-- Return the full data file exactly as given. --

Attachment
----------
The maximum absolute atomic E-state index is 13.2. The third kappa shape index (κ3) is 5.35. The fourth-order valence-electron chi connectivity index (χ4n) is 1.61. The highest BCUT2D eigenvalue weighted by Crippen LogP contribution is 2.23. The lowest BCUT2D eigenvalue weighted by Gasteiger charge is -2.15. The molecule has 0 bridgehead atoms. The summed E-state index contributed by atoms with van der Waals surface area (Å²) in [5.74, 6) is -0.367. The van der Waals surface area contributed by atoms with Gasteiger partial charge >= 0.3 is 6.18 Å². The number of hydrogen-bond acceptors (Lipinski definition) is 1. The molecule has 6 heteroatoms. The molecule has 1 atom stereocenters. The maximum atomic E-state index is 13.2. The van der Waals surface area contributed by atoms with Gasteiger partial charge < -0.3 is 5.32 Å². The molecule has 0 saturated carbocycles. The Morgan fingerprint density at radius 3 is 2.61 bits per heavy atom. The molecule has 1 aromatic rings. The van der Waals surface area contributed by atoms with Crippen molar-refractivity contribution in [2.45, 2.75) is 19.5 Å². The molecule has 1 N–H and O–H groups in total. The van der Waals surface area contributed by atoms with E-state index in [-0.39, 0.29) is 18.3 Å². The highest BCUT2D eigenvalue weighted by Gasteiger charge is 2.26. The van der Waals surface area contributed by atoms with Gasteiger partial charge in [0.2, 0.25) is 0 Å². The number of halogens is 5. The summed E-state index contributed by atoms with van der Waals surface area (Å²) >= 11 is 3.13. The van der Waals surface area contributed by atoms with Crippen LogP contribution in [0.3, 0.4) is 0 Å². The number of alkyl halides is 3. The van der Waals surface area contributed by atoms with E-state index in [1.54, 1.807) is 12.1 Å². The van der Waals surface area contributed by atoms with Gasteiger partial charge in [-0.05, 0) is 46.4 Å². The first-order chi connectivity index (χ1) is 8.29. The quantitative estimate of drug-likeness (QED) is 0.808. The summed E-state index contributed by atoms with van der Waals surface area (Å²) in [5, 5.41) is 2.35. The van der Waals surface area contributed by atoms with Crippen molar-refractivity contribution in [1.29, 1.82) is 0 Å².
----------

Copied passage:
The maximum absolute atomic E-state index is 13.2. The third kappa shape index (κ3) is 5.35. The fourth-order valence-electron chi connectivity index (χ4n) is 1.61. The highest BCUT2D eigenvalue weighted by Crippen LogP contribution is 2.23. The lowest BCUT2D eigenvalue weighted by Gasteiger charge is -2.15. The molecule has 0 bridgehead atoms. The summed E-state index contributed by atoms with van der Waals surface area (Å²) in [5.74, 6) is -0.367. The van der Waals surface area contributed by atoms with Gasteiger partial charge >= 0.3 is 6.18 Å². The number of hydrogen-bond acceptors (Lipinski definition) is 1. The molecule has 6 heteroatoms. The molecule has 1 atom stereocenters. The maximum atomic E-state index is 13.2. The van der Waals surface area contributed by atoms with Gasteiger partial charge < -0.3 is 5.32 Å². The molecule has 0 saturated carbocycles. The Morgan fingerprint density at radius 3 is 2.61 bits per heavy atom. The molecule has 1 aromatic rings. The van der Waals surface area contributed by atoms with Crippen molar-refractivity contribution in [2.45, 2.75) is 19.5 Å². The molecule has 1 N–H and O–H groups in total. The van der Waals surface area contributed by atoms with E-state index in [-0.39, 0.29) is 18.3 Å². The highest BCUT2D eigenvalue weighted by Gasteiger charge is 2.26. The van der Waals surface area contributed by atoms with Gasteiger partial charge in [0.2, 0.25) is 0 Å². The number of halogens is 5. The summed E-state index contributed by atoms with van der Waals surface area (Å²) >= 11 is 3.13. The van der Waals surface area contributed by atoms with Crippen LogP contribution in [0.3, 0.4) is 0 Å². The number of alkyl halides is 3. The van der Waals surface area contributed by atoms with E-state index in [1.54, 1.807) is 12.1 Å². The van der Waals surface area contributed by atoms with Gasteiger partial charge in [-0.05, 0) is 46.4 Å². The first-order chi connectivity index (χ1) is 8.29. The quantitative estimate of drug-likeness (QED) is 0.808. The summed E-state index contributed by atoms with van der Waals surface area (Å²) in [5, 5.41) is 2.35. The van der Waals surface area contributed by atoms with Crippen molar-refractivity contribution in [1.29, 1.82) is 0 Å².